Opioid Lawsuit Settlements

Landmark $270 Million Opioid Lawsuit Settlement Opens Door for Dozens of Pending Cases

Purdue Pharma recently agreed to pay Oklahoma $270 million rather than face trial on charges of misleading marketing practices and misrepresentation regarding Oxycontin, according to company and state press releases.

Court battles are far from over for the pharmaceutical company, which still faces 35 state lawsuits and a federal lawsuit in Cleveland involving more than 1,000 entities alleging the company withheld information about the addictive potential of Oxycontin from the public, according to experts.

Members of the Sackler family, who own the company but were not defendants in the case, will pay another US$75 million in personal funds over five years.

The family’s philanthropic efforts have recently been rebuffed by non-profit institutions – underscoring the growing unease with the main source of the philanthropic dynasty’s riches: revenue from sales of OxyContin.

Details about the talks come a day after an Oklahoma judge found health-care giant Johnson & Johnson responsible for fueling the state’s opioid epidemic in another opioid lawsuit settlement and ordered it to pay $572 million to help abate the crisis.

At issue was the way Purdue pressured doctors to prescribe opioids for all sorts of maladies.

Purdue is widely blamed for sparking the prescription opioid crisis in the United States with the introduction of OxyContin in 1996, followed by an aggressive marketing effort that persuaded doctors to prescribe it more widely and at higher doses.

In 2007, the company and three executives pleaded guilty to federal charges of misleading doctors and the public about the drugs. Purdue paid a $635 million fine.

Asked for comment Tuesday, Purdue said in a statement: “While Purdue Pharma is prepared to defend itself vigorously in the opioid litigation, the company has made clear that it sees little good coming from years of wasteful litigation and appeals.

The company has made clear for months that it was considering bankruptcy in light of the liabilities it faced from hundreds of lawsuits. Another signal came in an Aug. 19 letter to former sales representatives, warning that “there exists the possibility that Purdue may not, or may not be able to, contribute enough to fully fund all of the retirement benefits that will become payable in the future under the Plan.”

The federal case is set to begin with two Ohio counties proceeding to trial as test cases. Polster has encouraged the plaintiffs to settle with some two dozen drug companies named in the lawsuits, and negotiations have occurred even as both sides readied for trial. State attorneys general were present, along with lawyers for the federal plaintiffs, at last week’s meeting, according to people familiar with it.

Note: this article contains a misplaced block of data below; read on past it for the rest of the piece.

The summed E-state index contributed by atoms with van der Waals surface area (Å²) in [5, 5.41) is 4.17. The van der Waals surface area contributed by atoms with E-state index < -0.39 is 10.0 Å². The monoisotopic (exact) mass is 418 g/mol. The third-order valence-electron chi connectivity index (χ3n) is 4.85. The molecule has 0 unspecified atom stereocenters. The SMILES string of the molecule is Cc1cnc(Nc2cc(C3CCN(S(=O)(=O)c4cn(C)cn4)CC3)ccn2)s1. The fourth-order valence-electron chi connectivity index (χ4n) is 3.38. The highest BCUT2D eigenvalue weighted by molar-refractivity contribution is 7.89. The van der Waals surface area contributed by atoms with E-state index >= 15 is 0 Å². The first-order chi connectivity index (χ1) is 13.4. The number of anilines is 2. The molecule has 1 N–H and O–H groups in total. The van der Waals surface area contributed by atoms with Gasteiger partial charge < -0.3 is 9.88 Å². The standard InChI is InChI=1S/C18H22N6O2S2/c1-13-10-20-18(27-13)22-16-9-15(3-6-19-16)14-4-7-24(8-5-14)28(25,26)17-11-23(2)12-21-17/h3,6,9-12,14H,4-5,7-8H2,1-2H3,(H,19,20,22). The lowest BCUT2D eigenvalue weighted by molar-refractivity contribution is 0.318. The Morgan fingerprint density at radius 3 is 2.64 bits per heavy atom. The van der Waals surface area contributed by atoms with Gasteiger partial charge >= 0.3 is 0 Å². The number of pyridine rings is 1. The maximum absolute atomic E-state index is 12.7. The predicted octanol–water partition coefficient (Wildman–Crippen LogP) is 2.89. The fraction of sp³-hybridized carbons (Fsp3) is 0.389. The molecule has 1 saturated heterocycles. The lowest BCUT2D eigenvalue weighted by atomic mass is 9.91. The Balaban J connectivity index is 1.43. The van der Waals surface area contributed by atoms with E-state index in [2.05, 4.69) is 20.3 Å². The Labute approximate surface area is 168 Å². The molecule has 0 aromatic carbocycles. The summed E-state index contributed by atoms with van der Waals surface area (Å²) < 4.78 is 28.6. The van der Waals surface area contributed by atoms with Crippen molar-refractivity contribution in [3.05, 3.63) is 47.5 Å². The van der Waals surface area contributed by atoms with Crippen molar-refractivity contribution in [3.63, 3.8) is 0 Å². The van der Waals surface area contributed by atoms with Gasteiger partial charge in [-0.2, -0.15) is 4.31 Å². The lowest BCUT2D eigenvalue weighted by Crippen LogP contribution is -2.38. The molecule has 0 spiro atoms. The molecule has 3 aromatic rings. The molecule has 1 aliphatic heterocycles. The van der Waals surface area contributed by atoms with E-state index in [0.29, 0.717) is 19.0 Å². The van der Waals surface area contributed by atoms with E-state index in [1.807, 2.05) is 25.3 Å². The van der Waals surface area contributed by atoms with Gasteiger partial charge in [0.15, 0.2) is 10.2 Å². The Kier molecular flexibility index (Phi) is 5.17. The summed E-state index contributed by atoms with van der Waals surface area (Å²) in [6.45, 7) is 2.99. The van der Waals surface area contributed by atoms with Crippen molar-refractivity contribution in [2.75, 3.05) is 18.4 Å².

They said the company’s $7 billion in payments toward the settlement would come from a combination of sources, including insurance policies, cash, assets and Purdue’s remaining product inventory.

The company would declare Chapter 11 bankruptcy and restructure as a for-profit “public benefit trust,” with the Sacklers, who have owned Purdue since 1952, no longer in control, two people said. That trust would contribute to the settlement over a number of years by selling drugs such as OxyContin and non-opioids. A bankruptcy judge would choose the trustees.

The company also would provide anti-addiction medications such as buprenorphine, naloxone and nalmefene, a medication that has not been approved but has been fast-tracked by the FDA.

The Sacklers also would contribute $3 billion in personal funds to the settlement. That could grow by $1.5 billion if the family sells Mundipharma, an international drug company that it also owns. The Sackler family paid itself nearly $4.3 billion from the sale of its drugs between 2008 and 2016, a Massachusetts lawsuit against the company claims.

This is the second big opioid lawsuit settlement in the last couple of years.


Humans are, well, human. Some doctors have no problems taking kickbacks, bonuses, cash or gifts from disreputable pharmaecutical sales reps and the companies that employee them. Patients who are eager for pain relief trust these doctors. Until all parties are held responsibile and accountable, this practice won’t stop. Consequences to violating the trust of the patient need to be ruinous to both the corrupt big pharam companies and the complicit physicians.

Opioid addiction is especially crushing – it destroys lives, families and dreams – and the problem has been growing since 1996 at an epidemic level. In many cases, even family members are blind-sided to learn that someone they love has become addicted, despite the signs of addiction.

It also teaches us that patients must be partially accountable as well. The pain management process should start with the least dangerous remedy, including presciptions. Why ask for OxyContin when IbuProfen might do the trick?

We’ve probably not seen the last opioid lawsuit settlement, as other cases are about to be adjudicated but the message is clear’ big pharma companies that are profit hungry are going to be held accountable.

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